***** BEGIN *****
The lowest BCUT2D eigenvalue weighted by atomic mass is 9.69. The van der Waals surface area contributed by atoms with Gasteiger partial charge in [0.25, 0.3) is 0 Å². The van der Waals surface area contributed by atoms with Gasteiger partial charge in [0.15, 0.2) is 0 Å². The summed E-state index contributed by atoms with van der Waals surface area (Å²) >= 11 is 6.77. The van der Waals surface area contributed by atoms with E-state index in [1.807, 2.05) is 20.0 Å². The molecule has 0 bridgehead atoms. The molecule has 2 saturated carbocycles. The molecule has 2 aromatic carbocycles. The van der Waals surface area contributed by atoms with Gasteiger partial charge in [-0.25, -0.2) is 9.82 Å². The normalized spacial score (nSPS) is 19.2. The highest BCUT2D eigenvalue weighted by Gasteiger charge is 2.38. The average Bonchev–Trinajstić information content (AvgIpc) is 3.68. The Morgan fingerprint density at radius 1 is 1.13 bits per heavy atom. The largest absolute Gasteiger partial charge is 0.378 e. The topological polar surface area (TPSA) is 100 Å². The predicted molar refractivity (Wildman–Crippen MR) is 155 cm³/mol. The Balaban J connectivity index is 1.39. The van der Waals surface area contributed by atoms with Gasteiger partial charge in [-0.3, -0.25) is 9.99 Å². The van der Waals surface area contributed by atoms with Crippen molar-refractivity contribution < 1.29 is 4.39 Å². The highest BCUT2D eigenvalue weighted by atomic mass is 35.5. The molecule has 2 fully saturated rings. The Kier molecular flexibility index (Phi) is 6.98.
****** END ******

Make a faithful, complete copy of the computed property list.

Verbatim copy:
The lowest BCUT2D eigenvalue weighted by atomic mass is 9.69. The van der Waals surface area contributed by atoms with Gasteiger partial charge in [0.25, 0.3) is 0 Å². The van der Waals surface area contributed by atoms with Gasteiger partial charge in [0.15, 0.2) is 0 Å². The summed E-state index contributed by atoms with van der Waals surface area (Å²) >= 11 is 6.77. The van der Waals surface area contributed by atoms with E-state index in [1.807, 2.05) is 20.0 Å². The molecule has 0 bridgehead atoms. The molecule has 2 saturated carbocycles. The molecule has 2 aromatic carbocycles. The van der Waals surface area contributed by atoms with Gasteiger partial charge in [-0.25, -0.2) is 9.82 Å². The normalized spacial score (nSPS) is 19.2. The highest BCUT2D eigenvalue weighted by Gasteiger charge is 2.38. The average Bonchev–Trinajstić information content (AvgIpc) is 3.68. The Morgan fingerprint density at radius 1 is 1.13 bits per heavy atom. The largest absolute Gasteiger partial charge is 0.378 e. The topological polar surface area (TPSA) is 100 Å². The predicted molar refractivity (Wildman–Crippen MR) is 155 cm³/mol. The Balaban J connectivity index is 1.39. The van der Waals surface area contributed by atoms with Gasteiger partial charge in [-0.3, -0.25) is 9.99 Å². The van der Waals surface area contributed by atoms with Crippen molar-refractivity contribution < 1.29 is 4.39 Å². The highest BCUT2D eigenvalue weighted by atomic mass is 35.5. The molecule has 2 fully saturated rings. The Kier molecular flexibility index (Phi) is 6.98.